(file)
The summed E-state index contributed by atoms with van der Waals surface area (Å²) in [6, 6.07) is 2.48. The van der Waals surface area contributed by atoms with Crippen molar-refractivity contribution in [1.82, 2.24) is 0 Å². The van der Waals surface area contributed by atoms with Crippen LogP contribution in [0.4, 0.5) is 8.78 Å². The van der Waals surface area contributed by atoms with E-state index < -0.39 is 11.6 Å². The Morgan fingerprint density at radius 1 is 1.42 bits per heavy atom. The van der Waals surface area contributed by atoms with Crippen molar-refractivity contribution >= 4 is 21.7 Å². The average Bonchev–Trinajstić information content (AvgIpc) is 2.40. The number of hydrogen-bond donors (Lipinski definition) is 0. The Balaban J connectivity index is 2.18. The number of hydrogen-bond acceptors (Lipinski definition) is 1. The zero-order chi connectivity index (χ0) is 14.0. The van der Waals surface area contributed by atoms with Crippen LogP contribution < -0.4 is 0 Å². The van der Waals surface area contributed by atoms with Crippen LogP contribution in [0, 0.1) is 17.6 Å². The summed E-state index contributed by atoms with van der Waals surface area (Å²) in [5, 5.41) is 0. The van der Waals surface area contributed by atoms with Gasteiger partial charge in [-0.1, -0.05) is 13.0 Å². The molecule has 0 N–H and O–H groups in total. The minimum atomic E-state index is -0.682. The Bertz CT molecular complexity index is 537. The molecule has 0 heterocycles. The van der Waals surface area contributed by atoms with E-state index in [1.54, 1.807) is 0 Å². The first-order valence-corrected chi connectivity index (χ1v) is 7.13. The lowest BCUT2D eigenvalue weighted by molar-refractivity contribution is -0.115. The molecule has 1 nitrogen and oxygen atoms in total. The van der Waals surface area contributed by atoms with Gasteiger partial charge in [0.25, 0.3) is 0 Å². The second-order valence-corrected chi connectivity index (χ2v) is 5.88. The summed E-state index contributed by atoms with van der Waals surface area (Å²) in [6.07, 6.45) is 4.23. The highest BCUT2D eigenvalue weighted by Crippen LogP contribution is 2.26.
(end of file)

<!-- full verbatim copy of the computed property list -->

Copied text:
The summed E-state index contributed by atoms with van der Waals surface area (Å²) in [6, 6.07) is 2.48. The van der Waals surface area contributed by atoms with Crippen molar-refractivity contribution in [1.82, 2.24) is 0 Å². The van der Waals surface area contributed by atoms with Crippen LogP contribution in [0.4, 0.5) is 8.78 Å². The van der Waals surface area contributed by atoms with E-state index < -0.39 is 11.6 Å². The Morgan fingerprint density at radius 1 is 1.42 bits per heavy atom. The van der Waals surface area contributed by atoms with Crippen molar-refractivity contribution >= 4 is 21.7 Å². The average Bonchev–Trinajstić information content (AvgIpc) is 2.40. The number of hydrogen-bond donors (Lipinski definition) is 0. The Balaban J connectivity index is 2.18. The number of hydrogen-bond acceptors (Lipinski definition) is 1. The zero-order chi connectivity index (χ0) is 14.0. The van der Waals surface area contributed by atoms with Crippen LogP contribution < -0.4 is 0 Å². The van der Waals surface area contributed by atoms with Crippen LogP contribution in [0, 0.1) is 17.6 Å². The summed E-state index contributed by atoms with van der Waals surface area (Å²) in [5, 5.41) is 0. The van der Waals surface area contributed by atoms with Gasteiger partial charge in [-0.1, -0.05) is 13.0 Å². The molecule has 0 N–H and O–H groups in total. The minimum atomic E-state index is -0.682. The Bertz CT molecular complexity index is 537. The molecule has 0 heterocycles. The van der Waals surface area contributed by atoms with E-state index in [1.54, 1.807) is 0 Å². The first-order valence-corrected chi connectivity index (χ1v) is 7.13. The lowest BCUT2D eigenvalue weighted by molar-refractivity contribution is -0.115. The molecule has 1 nitrogen and oxygen atoms in total. The van der Waals surface area contributed by atoms with Gasteiger partial charge in [0.25, 0.3) is 0 Å². The second-order valence-corrected chi connectivity index (χ2v) is 5.88. The summed E-state index contributed by atoms with van der Waals surface area (Å²) in [6.07, 6.45) is 4.23. The highest BCUT2D eigenvalue weighted by Crippen LogP contribution is 2.26.